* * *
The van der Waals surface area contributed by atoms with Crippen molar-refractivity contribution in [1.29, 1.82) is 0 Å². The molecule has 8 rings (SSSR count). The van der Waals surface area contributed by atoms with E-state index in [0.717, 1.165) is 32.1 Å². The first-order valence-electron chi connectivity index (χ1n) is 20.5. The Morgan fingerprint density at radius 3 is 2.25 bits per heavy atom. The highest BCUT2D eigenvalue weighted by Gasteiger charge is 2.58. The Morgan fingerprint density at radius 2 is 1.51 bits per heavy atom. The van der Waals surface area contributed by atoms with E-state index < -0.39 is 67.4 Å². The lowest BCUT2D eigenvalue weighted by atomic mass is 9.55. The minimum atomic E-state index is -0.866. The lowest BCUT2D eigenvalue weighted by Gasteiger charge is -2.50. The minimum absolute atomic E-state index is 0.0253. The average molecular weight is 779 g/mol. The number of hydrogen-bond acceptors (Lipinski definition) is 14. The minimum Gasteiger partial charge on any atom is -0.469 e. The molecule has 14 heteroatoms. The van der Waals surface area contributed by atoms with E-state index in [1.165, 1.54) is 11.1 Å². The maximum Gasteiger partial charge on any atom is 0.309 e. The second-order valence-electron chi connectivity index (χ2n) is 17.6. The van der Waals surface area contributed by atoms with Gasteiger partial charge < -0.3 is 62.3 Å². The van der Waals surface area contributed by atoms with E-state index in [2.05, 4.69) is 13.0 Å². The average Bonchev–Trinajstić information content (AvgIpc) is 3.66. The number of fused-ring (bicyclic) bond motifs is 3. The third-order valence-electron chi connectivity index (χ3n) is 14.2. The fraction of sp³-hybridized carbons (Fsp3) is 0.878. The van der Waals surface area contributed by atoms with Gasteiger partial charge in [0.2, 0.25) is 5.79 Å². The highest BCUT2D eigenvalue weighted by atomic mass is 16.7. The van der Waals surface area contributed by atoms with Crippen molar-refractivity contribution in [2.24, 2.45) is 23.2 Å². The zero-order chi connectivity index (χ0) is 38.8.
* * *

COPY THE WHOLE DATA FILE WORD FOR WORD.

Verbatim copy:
The van der Waals surface area contributed by atoms with Crippen molar-refractivity contribution in [1.29, 1.82) is 0 Å². The molecule has 8 rings (SSSR count). The van der Waals surface area contributed by atoms with E-state index in [0.717, 1.165) is 32.1 Å². The first-order valence-electron chi connectivity index (χ1n) is 20.5. The Morgan fingerprint density at radius 3 is 2.25 bits per heavy atom. The highest BCUT2D eigenvalue weighted by Gasteiger charge is 2.58. The Morgan fingerprint density at radius 2 is 1.51 bits per heavy atom. The van der Waals surface area contributed by atoms with E-state index < -0.39 is 67.4 Å². The lowest BCUT2D eigenvalue weighted by atomic mass is 9.55. The minimum atomic E-state index is -0.866. The lowest BCUT2D eigenvalue weighted by Gasteiger charge is -2.50. The minimum absolute atomic E-state index is 0.0253. The average molecular weight is 779 g/mol. The number of hydrogen-bond acceptors (Lipinski definition) is 14. The minimum Gasteiger partial charge on any atom is -0.469 e. The molecule has 14 heteroatoms. The van der Waals surface area contributed by atoms with E-state index in [1.165, 1.54) is 11.1 Å². The maximum Gasteiger partial charge on any atom is 0.309 e. The second-order valence-electron chi connectivity index (χ2n) is 17.6. The van der Waals surface area contributed by atoms with Gasteiger partial charge < -0.3 is 62.3 Å². The van der Waals surface area contributed by atoms with E-state index in [2.05, 4.69) is 13.0 Å². The average Bonchev–Trinajstić information content (AvgIpc) is 3.66. The number of fused-ring (bicyclic) bond motifs is 3. The third-order valence-electron chi connectivity index (χ3n) is 14.2. The fraction of sp³-hybridized carbons (Fsp3) is 0.878. The van der Waals surface area contributed by atoms with Gasteiger partial charge in [0.2, 0.25) is 5.79 Å². The highest BCUT2D eigenvalue weighted by atomic mass is 16.7. The van der Waals surface area contributed by atoms with Crippen molar-refractivity contribution in [2.24, 2.45) is 23.2 Å². The zero-order chi connectivity index (χ0) is 38.8.